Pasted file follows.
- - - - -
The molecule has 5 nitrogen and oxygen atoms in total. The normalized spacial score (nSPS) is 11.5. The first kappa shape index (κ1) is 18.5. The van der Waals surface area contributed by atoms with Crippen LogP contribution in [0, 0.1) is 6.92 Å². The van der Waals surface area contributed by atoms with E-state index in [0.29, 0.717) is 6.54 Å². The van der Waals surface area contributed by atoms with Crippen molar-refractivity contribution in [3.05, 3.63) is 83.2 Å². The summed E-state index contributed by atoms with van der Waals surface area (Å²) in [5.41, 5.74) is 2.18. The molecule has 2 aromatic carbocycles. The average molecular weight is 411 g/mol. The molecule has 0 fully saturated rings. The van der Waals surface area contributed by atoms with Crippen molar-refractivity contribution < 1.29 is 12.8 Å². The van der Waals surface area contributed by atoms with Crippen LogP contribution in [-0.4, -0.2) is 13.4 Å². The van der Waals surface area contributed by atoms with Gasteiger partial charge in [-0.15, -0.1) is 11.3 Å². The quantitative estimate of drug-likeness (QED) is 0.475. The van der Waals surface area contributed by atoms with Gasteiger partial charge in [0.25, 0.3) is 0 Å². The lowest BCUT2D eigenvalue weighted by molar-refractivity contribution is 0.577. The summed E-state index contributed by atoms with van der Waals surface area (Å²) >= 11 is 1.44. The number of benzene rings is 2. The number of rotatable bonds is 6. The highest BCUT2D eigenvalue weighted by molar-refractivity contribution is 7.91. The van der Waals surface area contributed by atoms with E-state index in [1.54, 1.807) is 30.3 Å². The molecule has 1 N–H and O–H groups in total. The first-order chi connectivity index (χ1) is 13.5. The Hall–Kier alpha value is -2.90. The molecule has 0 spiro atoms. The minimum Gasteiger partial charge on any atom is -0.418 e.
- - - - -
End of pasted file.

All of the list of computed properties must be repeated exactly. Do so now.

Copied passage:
The molecule has 5 nitrogen and oxygen atoms in total. The normalized spacial score (nSPS) is 11.5. The first kappa shape index (κ1) is 18.5. The van der Waals surface area contributed by atoms with Crippen LogP contribution in [0, 0.1) is 6.92 Å². The van der Waals surface area contributed by atoms with E-state index in [0.29, 0.717) is 6.54 Å². The van der Waals surface area contributed by atoms with Crippen molar-refractivity contribution in [3.05, 3.63) is 83.2 Å². The summed E-state index contributed by atoms with van der Waals surface area (Å²) in [5.41, 5.74) is 2.18. The molecule has 2 aromatic carbocycles. The average molecular weight is 411 g/mol. The molecule has 0 fully saturated rings. The van der Waals surface area contributed by atoms with Crippen molar-refractivity contribution < 1.29 is 12.8 Å². The van der Waals surface area contributed by atoms with Crippen LogP contribution in [-0.4, -0.2) is 13.4 Å². The van der Waals surface area contributed by atoms with Gasteiger partial charge in [-0.15, -0.1) is 11.3 Å². The quantitative estimate of drug-likeness (QED) is 0.475. The van der Waals surface area contributed by atoms with Gasteiger partial charge in [0.25, 0.3) is 0 Å². The lowest BCUT2D eigenvalue weighted by molar-refractivity contribution is 0.577. The summed E-state index contributed by atoms with van der Waals surface area (Å²) >= 11 is 1.44. The number of benzene rings is 2. The number of rotatable bonds is 6. The highest BCUT2D eigenvalue weighted by molar-refractivity contribution is 7.91. The van der Waals surface area contributed by atoms with E-state index in [1.54, 1.807) is 30.3 Å². The molecule has 1 N–H and O–H groups in total. The first-order chi connectivity index (χ1) is 13.5. The Hall–Kier alpha value is -2.90. The molecule has 0 spiro atoms. The minimum Gasteiger partial charge on any atom is -0.418 e.